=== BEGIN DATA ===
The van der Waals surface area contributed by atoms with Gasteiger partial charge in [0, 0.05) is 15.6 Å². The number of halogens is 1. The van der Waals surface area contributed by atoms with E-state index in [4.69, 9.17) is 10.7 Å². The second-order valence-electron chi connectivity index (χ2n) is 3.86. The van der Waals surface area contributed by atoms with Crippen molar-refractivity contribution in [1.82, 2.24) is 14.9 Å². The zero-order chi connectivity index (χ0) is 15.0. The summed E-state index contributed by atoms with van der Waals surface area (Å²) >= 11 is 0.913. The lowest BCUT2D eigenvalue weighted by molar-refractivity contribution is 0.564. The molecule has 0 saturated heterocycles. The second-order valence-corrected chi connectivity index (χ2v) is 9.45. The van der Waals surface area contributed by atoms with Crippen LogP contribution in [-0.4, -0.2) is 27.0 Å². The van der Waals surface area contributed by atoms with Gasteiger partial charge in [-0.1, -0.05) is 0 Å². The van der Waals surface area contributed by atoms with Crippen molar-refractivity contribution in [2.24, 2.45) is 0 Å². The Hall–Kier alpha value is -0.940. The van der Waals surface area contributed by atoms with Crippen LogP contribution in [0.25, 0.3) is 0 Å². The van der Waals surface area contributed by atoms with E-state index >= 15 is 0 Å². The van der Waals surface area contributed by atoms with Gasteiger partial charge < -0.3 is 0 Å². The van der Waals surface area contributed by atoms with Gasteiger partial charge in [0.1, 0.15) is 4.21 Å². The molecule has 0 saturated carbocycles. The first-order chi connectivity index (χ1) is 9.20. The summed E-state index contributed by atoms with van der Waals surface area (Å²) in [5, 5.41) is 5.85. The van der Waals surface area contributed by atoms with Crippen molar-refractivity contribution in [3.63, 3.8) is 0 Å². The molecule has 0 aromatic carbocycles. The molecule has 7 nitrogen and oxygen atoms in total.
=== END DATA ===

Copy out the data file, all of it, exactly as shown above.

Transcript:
The van der Waals surface area contributed by atoms with Gasteiger partial charge in [0, 0.05) is 15.6 Å². The number of halogens is 1. The van der Waals surface area contributed by atoms with E-state index in [4.69, 9.17) is 10.7 Å². The second-order valence-electron chi connectivity index (χ2n) is 3.86. The van der Waals surface area contributed by atoms with Crippen molar-refractivity contribution in [1.82, 2.24) is 14.9 Å². The zero-order chi connectivity index (χ0) is 15.0. The summed E-state index contributed by atoms with van der Waals surface area (Å²) >= 11 is 0.913. The lowest BCUT2D eigenvalue weighted by molar-refractivity contribution is 0.564. The molecule has 0 saturated heterocycles. The second-order valence-corrected chi connectivity index (χ2v) is 9.45. The van der Waals surface area contributed by atoms with Crippen LogP contribution in [-0.4, -0.2) is 27.0 Å². The van der Waals surface area contributed by atoms with Gasteiger partial charge in [-0.1, -0.05) is 0 Å². The van der Waals surface area contributed by atoms with Crippen molar-refractivity contribution in [2.24, 2.45) is 0 Å². The Hall–Kier alpha value is -0.940. The van der Waals surface area contributed by atoms with Crippen LogP contribution in [0.25, 0.3) is 0 Å². The van der Waals surface area contributed by atoms with E-state index >= 15 is 0 Å². The van der Waals surface area contributed by atoms with Gasteiger partial charge < -0.3 is 0 Å². The van der Waals surface area contributed by atoms with Gasteiger partial charge in [0.1, 0.15) is 4.21 Å². The molecule has 0 saturated carbocycles. The first-order chi connectivity index (χ1) is 9.20. The summed E-state index contributed by atoms with van der Waals surface area (Å²) in [5, 5.41) is 5.85. The van der Waals surface area contributed by atoms with Crippen molar-refractivity contribution in [3.63, 3.8) is 0 Å². The molecule has 0 aromatic carbocycles. The molecule has 7 nitrogen and oxygen atoms in total.